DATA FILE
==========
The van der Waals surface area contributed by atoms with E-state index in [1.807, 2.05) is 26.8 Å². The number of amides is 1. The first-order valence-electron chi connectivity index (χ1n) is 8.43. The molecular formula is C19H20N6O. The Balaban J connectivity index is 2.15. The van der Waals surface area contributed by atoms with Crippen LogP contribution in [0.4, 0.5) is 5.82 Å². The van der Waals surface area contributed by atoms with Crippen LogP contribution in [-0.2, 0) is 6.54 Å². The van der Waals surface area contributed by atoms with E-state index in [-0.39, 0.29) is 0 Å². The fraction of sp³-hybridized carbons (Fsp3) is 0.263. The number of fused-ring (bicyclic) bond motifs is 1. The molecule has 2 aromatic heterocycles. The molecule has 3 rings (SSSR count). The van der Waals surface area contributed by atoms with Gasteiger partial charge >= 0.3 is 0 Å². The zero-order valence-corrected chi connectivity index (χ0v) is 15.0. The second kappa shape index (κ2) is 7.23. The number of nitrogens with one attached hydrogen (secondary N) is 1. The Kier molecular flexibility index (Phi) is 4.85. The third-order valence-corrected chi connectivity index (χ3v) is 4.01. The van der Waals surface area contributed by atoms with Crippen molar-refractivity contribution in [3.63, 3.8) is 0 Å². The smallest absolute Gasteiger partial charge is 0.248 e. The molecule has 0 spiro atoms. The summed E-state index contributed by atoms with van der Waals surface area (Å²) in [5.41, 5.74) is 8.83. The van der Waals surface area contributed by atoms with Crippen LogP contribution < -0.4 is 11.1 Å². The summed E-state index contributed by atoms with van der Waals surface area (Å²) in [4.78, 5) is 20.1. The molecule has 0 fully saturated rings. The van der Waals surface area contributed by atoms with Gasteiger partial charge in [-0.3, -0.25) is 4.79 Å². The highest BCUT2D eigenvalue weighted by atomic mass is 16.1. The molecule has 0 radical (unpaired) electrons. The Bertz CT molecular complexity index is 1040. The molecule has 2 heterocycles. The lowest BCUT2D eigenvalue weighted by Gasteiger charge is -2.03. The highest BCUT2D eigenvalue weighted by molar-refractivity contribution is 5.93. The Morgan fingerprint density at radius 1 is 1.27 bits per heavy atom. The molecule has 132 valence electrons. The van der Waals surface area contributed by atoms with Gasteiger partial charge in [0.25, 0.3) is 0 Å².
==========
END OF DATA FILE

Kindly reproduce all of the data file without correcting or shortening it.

The van der Waals surface area contributed by atoms with E-state index in [1.807, 2.05) is 26.8 Å². The number of amides is 1. The first-order valence-electron chi connectivity index (χ1n) is 8.43. The molecular formula is C19H20N6O. The Balaban J connectivity index is 2.15. The van der Waals surface area contributed by atoms with Crippen LogP contribution in [0.4, 0.5) is 5.82 Å². The van der Waals surface area contributed by atoms with Crippen LogP contribution in [-0.2, 0) is 6.54 Å². The van der Waals surface area contributed by atoms with E-state index in [-0.39, 0.29) is 0 Å². The fraction of sp³-hybridized carbons (Fsp3) is 0.263. The number of fused-ring (bicyclic) bond motifs is 1. The molecule has 2 aromatic heterocycles. The molecule has 3 rings (SSSR count). The van der Waals surface area contributed by atoms with Gasteiger partial charge >= 0.3 is 0 Å². The zero-order valence-corrected chi connectivity index (χ0v) is 15.0. The second kappa shape index (κ2) is 7.23. The number of nitrogens with one attached hydrogen (secondary N) is 1. The Kier molecular flexibility index (Phi) is 4.85. The third-order valence-corrected chi connectivity index (χ3v) is 4.01. The van der Waals surface area contributed by atoms with Crippen molar-refractivity contribution in [3.63, 3.8) is 0 Å². The smallest absolute Gasteiger partial charge is 0.248 e. The molecule has 0 spiro atoms. The summed E-state index contributed by atoms with van der Waals surface area (Å²) in [5.41, 5.74) is 8.83. The van der Waals surface area contributed by atoms with Crippen LogP contribution < -0.4 is 11.1 Å². The summed E-state index contributed by atoms with van der Waals surface area (Å²) in [4.78, 5) is 20.1. The molecule has 0 fully saturated rings. The van der Waals surface area contributed by atoms with Gasteiger partial charge in [-0.3, -0.25) is 4.79 Å². The highest BCUT2D eigenvalue weighted by atomic mass is 16.1. The molecule has 0 radical (unpaired) electrons. The Bertz CT molecular complexity index is 1040. The molecule has 2 heterocycles. The lowest BCUT2D eigenvalue weighted by Gasteiger charge is -2.03. The highest BCUT2D eigenvalue weighted by molar-refractivity contribution is 5.93. The Morgan fingerprint density at radius 1 is 1.27 bits per heavy atom. The molecule has 132 valence electrons. The van der Waals surface area contributed by atoms with Gasteiger partial charge in [0.25, 0.3) is 0 Å².